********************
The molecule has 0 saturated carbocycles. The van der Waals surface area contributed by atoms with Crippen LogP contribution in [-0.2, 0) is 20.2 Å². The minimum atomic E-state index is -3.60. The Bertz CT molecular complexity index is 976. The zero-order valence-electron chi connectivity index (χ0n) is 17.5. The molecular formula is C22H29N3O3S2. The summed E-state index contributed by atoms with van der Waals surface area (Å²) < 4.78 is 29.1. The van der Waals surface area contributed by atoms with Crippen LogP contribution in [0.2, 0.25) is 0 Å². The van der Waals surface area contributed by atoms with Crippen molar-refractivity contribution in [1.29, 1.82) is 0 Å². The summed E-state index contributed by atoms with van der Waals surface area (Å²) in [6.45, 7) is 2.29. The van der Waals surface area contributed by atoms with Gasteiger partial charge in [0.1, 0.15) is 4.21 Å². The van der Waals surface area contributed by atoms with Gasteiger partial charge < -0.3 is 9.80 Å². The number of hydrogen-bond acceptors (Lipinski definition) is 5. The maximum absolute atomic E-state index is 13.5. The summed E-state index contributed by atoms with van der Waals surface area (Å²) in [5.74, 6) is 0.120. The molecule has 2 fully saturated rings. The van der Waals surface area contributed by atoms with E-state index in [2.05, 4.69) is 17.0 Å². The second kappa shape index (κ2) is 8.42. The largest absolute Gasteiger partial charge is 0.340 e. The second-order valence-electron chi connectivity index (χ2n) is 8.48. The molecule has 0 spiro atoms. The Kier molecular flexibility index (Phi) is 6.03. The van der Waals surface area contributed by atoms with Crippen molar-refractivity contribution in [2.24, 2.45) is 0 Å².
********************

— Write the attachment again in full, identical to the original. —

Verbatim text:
The molecule has 0 saturated carbocycles. The van der Waals surface area contributed by atoms with Crippen LogP contribution in [-0.2, 0) is 20.2 Å². The minimum atomic E-state index is -3.60. The Bertz CT molecular complexity index is 976. The zero-order valence-electron chi connectivity index (χ0n) is 17.5. The molecular formula is C22H29N3O3S2. The summed E-state index contributed by atoms with van der Waals surface area (Å²) < 4.78 is 29.1. The van der Waals surface area contributed by atoms with Crippen LogP contribution in [0.2, 0.25) is 0 Å². The van der Waals surface area contributed by atoms with Crippen molar-refractivity contribution in [1.29, 1.82) is 0 Å². The summed E-state index contributed by atoms with van der Waals surface area (Å²) in [6.45, 7) is 2.29. The van der Waals surface area contributed by atoms with Gasteiger partial charge in [0.1, 0.15) is 4.21 Å². The van der Waals surface area contributed by atoms with Gasteiger partial charge < -0.3 is 9.80 Å². The number of hydrogen-bond acceptors (Lipinski definition) is 5. The maximum absolute atomic E-state index is 13.5. The summed E-state index contributed by atoms with van der Waals surface area (Å²) in [5.74, 6) is 0.120. The molecule has 2 fully saturated rings. The van der Waals surface area contributed by atoms with E-state index in [2.05, 4.69) is 17.0 Å². The second kappa shape index (κ2) is 8.42. The largest absolute Gasteiger partial charge is 0.340 e. The second-order valence-electron chi connectivity index (χ2n) is 8.48. The molecule has 0 spiro atoms. The Kier molecular flexibility index (Phi) is 6.03. The van der Waals surface area contributed by atoms with Crippen molar-refractivity contribution in [2.24, 2.45) is 0 Å².